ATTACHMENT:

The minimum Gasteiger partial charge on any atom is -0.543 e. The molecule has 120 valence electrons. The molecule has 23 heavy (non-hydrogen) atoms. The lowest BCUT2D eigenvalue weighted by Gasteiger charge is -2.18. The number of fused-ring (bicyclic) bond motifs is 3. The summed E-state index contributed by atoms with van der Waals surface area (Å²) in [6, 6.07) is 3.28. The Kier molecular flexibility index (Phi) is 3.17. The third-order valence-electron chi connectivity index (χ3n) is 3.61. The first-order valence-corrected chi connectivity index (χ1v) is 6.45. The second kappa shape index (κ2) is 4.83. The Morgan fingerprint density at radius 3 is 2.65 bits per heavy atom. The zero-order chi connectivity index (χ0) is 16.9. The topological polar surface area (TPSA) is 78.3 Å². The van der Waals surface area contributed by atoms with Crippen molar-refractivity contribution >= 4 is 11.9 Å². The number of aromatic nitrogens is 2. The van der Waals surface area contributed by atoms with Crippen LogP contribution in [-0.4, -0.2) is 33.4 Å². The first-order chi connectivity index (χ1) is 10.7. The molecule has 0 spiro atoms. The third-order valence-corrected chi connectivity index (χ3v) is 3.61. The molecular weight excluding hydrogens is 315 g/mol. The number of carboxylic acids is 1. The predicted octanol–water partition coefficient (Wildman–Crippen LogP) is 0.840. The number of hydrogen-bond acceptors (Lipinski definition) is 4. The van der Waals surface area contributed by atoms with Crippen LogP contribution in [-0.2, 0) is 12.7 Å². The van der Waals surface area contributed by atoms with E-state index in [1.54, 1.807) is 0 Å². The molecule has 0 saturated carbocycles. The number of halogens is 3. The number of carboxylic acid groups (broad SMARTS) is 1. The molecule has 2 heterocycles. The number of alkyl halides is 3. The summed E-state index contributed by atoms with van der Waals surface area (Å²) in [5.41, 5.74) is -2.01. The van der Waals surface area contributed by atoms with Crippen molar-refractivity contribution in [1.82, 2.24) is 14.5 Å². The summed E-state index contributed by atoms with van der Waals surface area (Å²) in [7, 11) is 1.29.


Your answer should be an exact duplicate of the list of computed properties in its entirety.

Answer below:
The minimum Gasteiger partial charge on any atom is -0.543 e. The molecule has 120 valence electrons. The molecule has 23 heavy (non-hydrogen) atoms. The lowest BCUT2D eigenvalue weighted by Gasteiger charge is -2.18. The number of fused-ring (bicyclic) bond motifs is 3. The summed E-state index contributed by atoms with van der Waals surface area (Å²) in [6, 6.07) is 3.28. The Kier molecular flexibility index (Phi) is 3.17. The third-order valence-electron chi connectivity index (χ3n) is 3.61. The first-order valence-corrected chi connectivity index (χ1v) is 6.45. The second kappa shape index (κ2) is 4.83. The Morgan fingerprint density at radius 3 is 2.65 bits per heavy atom. The zero-order chi connectivity index (χ0) is 16.9. The topological polar surface area (TPSA) is 78.3 Å². The van der Waals surface area contributed by atoms with Crippen molar-refractivity contribution >= 4 is 11.9 Å². The number of aromatic nitrogens is 2. The van der Waals surface area contributed by atoms with Crippen LogP contribution in [-0.4, -0.2) is 33.4 Å². The first-order chi connectivity index (χ1) is 10.7. The molecule has 0 spiro atoms. The third-order valence-corrected chi connectivity index (χ3v) is 3.61. The molecular weight excluding hydrogens is 315 g/mol. The number of carboxylic acids is 1. The predicted octanol–water partition coefficient (Wildman–Crippen LogP) is 0.840. The number of hydrogen-bond acceptors (Lipinski definition) is 4. The van der Waals surface area contributed by atoms with Crippen LogP contribution in [-0.2, 0) is 12.7 Å². The van der Waals surface area contributed by atoms with E-state index in [1.54, 1.807) is 0 Å². The molecule has 0 saturated carbocycles. The number of halogens is 3. The number of carboxylic acid groups (broad SMARTS) is 1. The molecule has 2 heterocycles. The number of alkyl halides is 3. The summed E-state index contributed by atoms with van der Waals surface area (Å²) in [5.41, 5.74) is -2.01. The van der Waals surface area contributed by atoms with Crippen molar-refractivity contribution in [1.82, 2.24) is 14.5 Å². The summed E-state index contributed by atoms with van der Waals surface area (Å²) in [7, 11) is 1.29.